This tidy 2011 effort, now bolstered by a couple of expansions and in the looming shadow of an impending sequel, emphatically underscores an army's reliance on logistics. There's no better illustration of the concept than an encircled group, squeezed and pinched into obliteration by surgical strikes on its supply line.

If Unity of Command's AI has any mandate, it would be to go for said jugular. Either side of the Ostfront is dominated by a computer-controlled assailant designed solely to engineer a constricting rout. Every tungsten drive through an enemy's lines will be almost romanced as the AI calculates its vector towards your supply points. Every strangulation a lesson. An army isn't an army if the army can't shoot. It's merely uniformed prey.

Such carnivorous intent by the AI would be withering, were it not for Unity of Command's brisk missions. Compact design means new players can attend Flanking 101 without being overwhelmed by a Grigsby-grade wall of counters, tables and vast tracts of the East. Scenarios are still brutal, but they're bite-sized and beautiful.

There's a Sun Tzu quote in there somewhere about logistics. And also a quote about picking up Unity of Command, because it taught him everything he knew.

Afghanistan '11 - Asymmetric Warfare and the Liquid Enemy

Johan Nagel is my favourite developer in the strategy space. A former South African marine officer, fought at Cuito Cuanavale and, most importantly, conducted township counter-insurgency ops; Nagel has a deep understanding of the intricacies of COIN. Vietnam '65 was his powerful debut, chasing Charlie and the NVA up the Ia Drang, political willpower picking up the tab on every acquisition, every action, every success and every single loss. It was smart and slick and put Every Single Soldier on the map.


With Afghanistan '11, Nagel takes his brand of counter-insurgency warfighting and gives it contemporary context, nesting Vietnam '65's combat inside a fresh nation-building superstructure. This is as complex a battlespace as they come, rivalled in the modern era perhaps only by the current Syrian climate. It comes as no surprise that Afghanistan '11 is a deft interpretation of the Coalition's enterprise. Like Vietnam, it packages operations as political investment, with specific focus on making visible, measurable progress.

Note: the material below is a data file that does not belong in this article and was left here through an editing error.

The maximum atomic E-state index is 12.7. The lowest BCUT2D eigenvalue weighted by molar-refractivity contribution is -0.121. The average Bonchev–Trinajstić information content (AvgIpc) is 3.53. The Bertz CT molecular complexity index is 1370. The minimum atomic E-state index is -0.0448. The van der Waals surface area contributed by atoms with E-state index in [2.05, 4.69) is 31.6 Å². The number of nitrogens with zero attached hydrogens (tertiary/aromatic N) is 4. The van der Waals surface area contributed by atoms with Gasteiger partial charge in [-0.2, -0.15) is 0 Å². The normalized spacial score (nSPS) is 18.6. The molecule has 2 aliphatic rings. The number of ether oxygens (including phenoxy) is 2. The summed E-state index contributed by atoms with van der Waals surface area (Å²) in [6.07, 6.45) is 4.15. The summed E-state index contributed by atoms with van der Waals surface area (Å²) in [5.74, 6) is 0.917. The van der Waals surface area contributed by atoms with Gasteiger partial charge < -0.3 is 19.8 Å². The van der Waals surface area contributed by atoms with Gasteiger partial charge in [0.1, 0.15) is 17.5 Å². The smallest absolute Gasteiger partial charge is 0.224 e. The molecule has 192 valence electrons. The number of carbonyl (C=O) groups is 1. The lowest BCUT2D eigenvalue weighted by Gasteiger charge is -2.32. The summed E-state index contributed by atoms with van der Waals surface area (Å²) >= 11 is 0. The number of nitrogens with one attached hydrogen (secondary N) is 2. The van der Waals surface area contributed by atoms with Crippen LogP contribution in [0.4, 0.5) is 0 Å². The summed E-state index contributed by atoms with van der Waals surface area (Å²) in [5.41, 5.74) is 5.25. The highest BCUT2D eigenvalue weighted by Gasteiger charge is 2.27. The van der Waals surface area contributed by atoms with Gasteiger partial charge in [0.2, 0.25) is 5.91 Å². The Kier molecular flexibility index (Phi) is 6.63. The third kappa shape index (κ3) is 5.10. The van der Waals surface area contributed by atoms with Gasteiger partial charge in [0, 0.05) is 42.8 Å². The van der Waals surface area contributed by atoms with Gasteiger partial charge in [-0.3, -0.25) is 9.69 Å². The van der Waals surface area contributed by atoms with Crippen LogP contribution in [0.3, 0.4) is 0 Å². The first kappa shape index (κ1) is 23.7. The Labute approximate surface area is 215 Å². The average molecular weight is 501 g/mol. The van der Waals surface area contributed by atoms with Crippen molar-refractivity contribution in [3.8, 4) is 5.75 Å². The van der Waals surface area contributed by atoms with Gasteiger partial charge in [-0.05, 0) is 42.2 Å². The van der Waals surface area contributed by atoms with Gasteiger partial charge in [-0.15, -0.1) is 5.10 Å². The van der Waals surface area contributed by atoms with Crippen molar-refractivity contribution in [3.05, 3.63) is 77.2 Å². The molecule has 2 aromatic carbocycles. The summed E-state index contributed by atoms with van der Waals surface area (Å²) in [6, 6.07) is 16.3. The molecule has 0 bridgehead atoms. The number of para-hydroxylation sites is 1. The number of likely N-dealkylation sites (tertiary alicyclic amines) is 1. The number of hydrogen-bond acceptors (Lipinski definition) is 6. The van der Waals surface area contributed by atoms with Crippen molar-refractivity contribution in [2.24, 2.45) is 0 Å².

Therein lies the rub. As was the case in Vietnam, fighting the quote-unquote enemy is a frustrating endeavour. It requires a massive logistic undertaking; gaining the support from local villages for intel, enact infrastructure overhauls, comb highways for endless IEDs and surviving ambushes, as well as dealing with the intractable tumult of domestic politics. At the same time, you're trying to bring down the immense hammer of American warfighting on Taliban insurgents and tribal warlords who, if not completely annihilated, simply vanish.

Afghanistan '11 is a juggling act, but the game is as accessible as it gets. Combat has just enough bite to be interesting. The rotation of village visitation offers up the right amount of leads on enemies and infrastructure. If military hardware is your thing, as it is mine, you can spend the fleeting downtime ogling the gorgeous vehicle models while muttering how things are a little too quiet. While something like Command: Modern Naval & Air Operations hews deep into the gristle of conducting military ops in the modern era, Nagel has produced a take on a contemporary conflict that goes beyond the nuts and bolts. It's a sharp look at the multi-faceted nature of warfare in the asymmetric age. An essential purchase, in every sense of the word.

Do you have any of your own suggestions for games that serve as good entries into the world of wargaming? Played any of the above and want to let us know your thoughts? Let us know in the comments!

This article talks about a game developed and/or published by the Slitherine Group. For more information, please see the About Us page.